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|I don't draw, I color!|
Author: Lehrhaupt, Adam
A boy discovers that even if he does not draw, he can be an artist and express himself through coloring.
Kirkus Reviews (-) (01/01/17)
School Library Journal (03/01/17)
The Hornbook (00/03/17)
Full Text Reviews:
Booklist - 02/15/2017 A young boy recognizes that he can’t draw. “Some people are really good at drawing, But my puppies look like mush. My cars look like lumps.” Yet he can still create art in his own way. “When I color, I can express myself without drawing anything.” Lehrhaupt’s spare text tells of one child’s artistic expression with colors, and Sala’s exuberant illustrations joyfully prove the point. Sala combines watercolors, colored pencils, and crayons of all colors to produce appealing, childlike illustrations. The end result is a delightful array of blobs and squiggly and jagged lines set to angry reds, sad blues, happy yellows, calming purples, and excited oranges, which easily communicate those feelings. When asked to draw a portrait, the boy instead produces “a colorful masterpiece” of all the swatches jumbled together, since he is never just one color, after all. This attractive, approachable book offers a variety of teachable themes, including basic color theory, self-expression and emotional vocabulary, and confidence, and would be a great pick for an art-themed storytime. - Copyright 2017 Booklist.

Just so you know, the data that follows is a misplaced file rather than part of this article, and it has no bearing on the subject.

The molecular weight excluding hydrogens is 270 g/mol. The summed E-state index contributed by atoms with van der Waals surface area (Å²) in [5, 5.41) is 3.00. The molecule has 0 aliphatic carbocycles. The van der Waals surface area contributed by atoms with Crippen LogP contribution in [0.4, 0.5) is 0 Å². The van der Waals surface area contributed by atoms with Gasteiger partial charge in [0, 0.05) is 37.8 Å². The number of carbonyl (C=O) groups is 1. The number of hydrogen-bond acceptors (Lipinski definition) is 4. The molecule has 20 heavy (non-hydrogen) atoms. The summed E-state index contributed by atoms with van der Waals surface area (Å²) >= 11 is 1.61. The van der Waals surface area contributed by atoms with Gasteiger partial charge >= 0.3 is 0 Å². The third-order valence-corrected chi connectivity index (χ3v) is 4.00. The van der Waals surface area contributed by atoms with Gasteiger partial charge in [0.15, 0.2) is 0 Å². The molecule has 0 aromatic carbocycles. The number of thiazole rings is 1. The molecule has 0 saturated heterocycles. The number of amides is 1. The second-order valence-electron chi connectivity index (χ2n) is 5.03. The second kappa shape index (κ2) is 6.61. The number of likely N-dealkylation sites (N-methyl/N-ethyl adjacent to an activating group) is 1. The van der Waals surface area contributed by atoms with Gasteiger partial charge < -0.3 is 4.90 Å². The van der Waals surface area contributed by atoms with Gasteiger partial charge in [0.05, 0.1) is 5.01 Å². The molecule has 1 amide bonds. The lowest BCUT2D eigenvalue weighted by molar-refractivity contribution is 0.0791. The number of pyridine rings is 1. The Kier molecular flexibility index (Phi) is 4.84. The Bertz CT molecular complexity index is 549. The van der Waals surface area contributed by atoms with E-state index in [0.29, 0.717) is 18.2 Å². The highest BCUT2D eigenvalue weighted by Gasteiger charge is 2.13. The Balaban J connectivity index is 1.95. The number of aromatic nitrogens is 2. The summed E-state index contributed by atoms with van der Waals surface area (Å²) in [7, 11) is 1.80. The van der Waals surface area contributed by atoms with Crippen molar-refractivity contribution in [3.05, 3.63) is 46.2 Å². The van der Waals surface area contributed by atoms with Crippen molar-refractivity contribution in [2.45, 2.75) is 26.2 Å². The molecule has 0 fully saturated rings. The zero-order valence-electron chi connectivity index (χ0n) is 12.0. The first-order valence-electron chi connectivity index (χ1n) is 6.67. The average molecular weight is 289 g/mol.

School Library Journal - 03/01/2017 PreS-Gr 2—A young boy provides examples of his drawings to prove that he cannot draw, and chooses instead to express himself through color. "My puppies look like mush./My cars look like lumps," he says. But with color he can reveal his feelings and impressions: yellow for happy, red for angry, black for scary. Sala's illustrations, rendered in watercolor, colored pencil, and crayon, depict a curly-haired child shown at first in black-and-white as he draws his less than satisfactory childlike images. When he talks about using color, though, the white ground comes alive with "thick" or "thin," "squiggly" or "jagged" lines. There are splashes of bright yellow and drips of "sad" blue. A rainbow of colors bursts from the boy's hand to indicate that he can have several feelings at the same time. "I'm a whole jumble of things…a colorful masterpiece," he declares as his Technicolor image fills the page. Encouraging experimentation with color ("What colors are you?") is fine, but this offering may also have the negative effect of quashing children's artistic efforts. Readers will very likely recognize that the protagonist's drawings closely resemble their own artwork, and could become discouraged by his belittling comments. VERDICT Peter Reynolds's Ish conveys the far more positive message that drawings do not have to be perfectly representational to be of value. An additional purchase.—Marianne Saccardi, Children's Literature Consultant, Cambridge, MA - Copyright 2017 Publishers Weekly, Library Journal and/or School Library Journal used with permission.